CHO and embryonic motoneuron cells  were first successfully deposited into pre-defined patterns in 2005. That study emphasized the need to study the biocompatibility of the inkjet printing process and the ability to encapsulate cells into bioink. The results were satisfactory, and less than 8 % cell death was observed. Researchers  have successfully constructed HepG2-loaded GelMA hydrogels exhibiting high cell viability of greater than 95 % for at least 8 days. These achievements demonstrated the possibility of bioprinting complex, cell-laden hydrogel tissue constructs. Cells embedded in the hydrogels may remain in a non-proliferating state . Neufurth et al. used the calcium salt of polyphosphate (polyp-Ca2+-complex) as a second layer on top of an inner sodium alginate hydrogel surface, which strongly promoted cell proliferation and enhanced the hydrogel mechanical strength.
Bioprinted cells maintain their proliferation and differentiation abilities in vitro, an important step in the development of tissue constructs. Lorber et al.  reported that adult rat RGCs (retinal ganglion cells) and glia could be successfully printed by a piezoelectric inkjet printing method. No significant differences in cell survival and outgrowth were observed between the non-printed control group and the printed group. Additionally, coating a glial substrate first and then printing RGCs on top enhanced the functional activity of the cells. Future goals include printing other cells of the retina, particularly the light-sensitive photoreceptors, with exciting implications for the printing of a functional retina.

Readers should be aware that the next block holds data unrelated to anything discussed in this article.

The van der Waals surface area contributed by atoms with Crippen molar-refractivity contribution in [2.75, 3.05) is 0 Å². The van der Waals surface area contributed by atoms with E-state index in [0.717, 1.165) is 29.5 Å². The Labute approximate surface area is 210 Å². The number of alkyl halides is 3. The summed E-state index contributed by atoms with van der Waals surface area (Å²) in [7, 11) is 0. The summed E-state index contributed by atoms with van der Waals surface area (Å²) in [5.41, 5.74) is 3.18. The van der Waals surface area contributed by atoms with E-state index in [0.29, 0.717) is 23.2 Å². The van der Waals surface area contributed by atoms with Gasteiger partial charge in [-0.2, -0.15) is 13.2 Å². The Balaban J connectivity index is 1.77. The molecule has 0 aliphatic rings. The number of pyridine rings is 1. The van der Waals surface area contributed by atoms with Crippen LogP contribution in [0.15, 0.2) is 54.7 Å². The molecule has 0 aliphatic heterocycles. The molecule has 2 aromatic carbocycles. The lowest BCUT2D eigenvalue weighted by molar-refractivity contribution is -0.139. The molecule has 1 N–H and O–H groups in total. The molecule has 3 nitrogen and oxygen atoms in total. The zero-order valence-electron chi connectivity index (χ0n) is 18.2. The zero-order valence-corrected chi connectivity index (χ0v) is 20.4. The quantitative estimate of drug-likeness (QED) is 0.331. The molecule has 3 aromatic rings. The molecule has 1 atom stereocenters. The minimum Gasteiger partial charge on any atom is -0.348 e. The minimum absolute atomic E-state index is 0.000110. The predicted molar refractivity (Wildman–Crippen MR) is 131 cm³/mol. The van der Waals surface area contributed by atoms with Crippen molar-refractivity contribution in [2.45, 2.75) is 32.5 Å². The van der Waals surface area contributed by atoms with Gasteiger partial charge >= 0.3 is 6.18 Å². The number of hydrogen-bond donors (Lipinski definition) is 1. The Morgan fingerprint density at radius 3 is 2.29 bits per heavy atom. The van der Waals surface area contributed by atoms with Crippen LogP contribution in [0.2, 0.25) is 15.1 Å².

Bioprinting stem cells
Stem cells, including embryonic stem cells (ESCs), BMSCs and ASCs, can be printed and patterned by precise deposition of picoliter (pl) volumes of fluid or laser-aided accurate localization. An important concern in stem cell printing is that the activity of stem cells, including proliferation and pluripotency, may change during the printing process. Levato et al.  encapsulated MSCs in gelatin methacrylamide-gellan gum bioinks that combined bioprinting with microcarrier technology. This bioprinting approach allowed cells to be deposited internally with 90 % viability after 3 days, and the cells were induced to osteogenic differentiation, with increased expression of bone markers such as ALP and OCN. MSCs were submerged in perfluorotributylamine (C12F27N) as a hydrophobic high-density fluid to be printed in the desired shape . A printed vascular bifurcation maintained its shape and dimensions for more than 6 months.
In the laser-assisted field, MSCs  were printed based on laser-induced forward transfer (LIFT) for the construction of scaffold-free autologous grafts. The seed cells survived the complete printing procedure and maintained their ability to proliferate and continue differentiating into the osteogenic lineage. Laser-induced jet formation and jet dynamics were explored using time-resolved imaging . Slow jets were unperturbed, with increased stability and retention of stem cells with very high viability and high resolution. Ultraviolet (UV) light used in traditional laser-assisted printing technology might be damaging to the cellular DNA. Lin et al.  reported a visible light-based projection STL system that successfully incorporated hASCs in hydrogel scaffolds.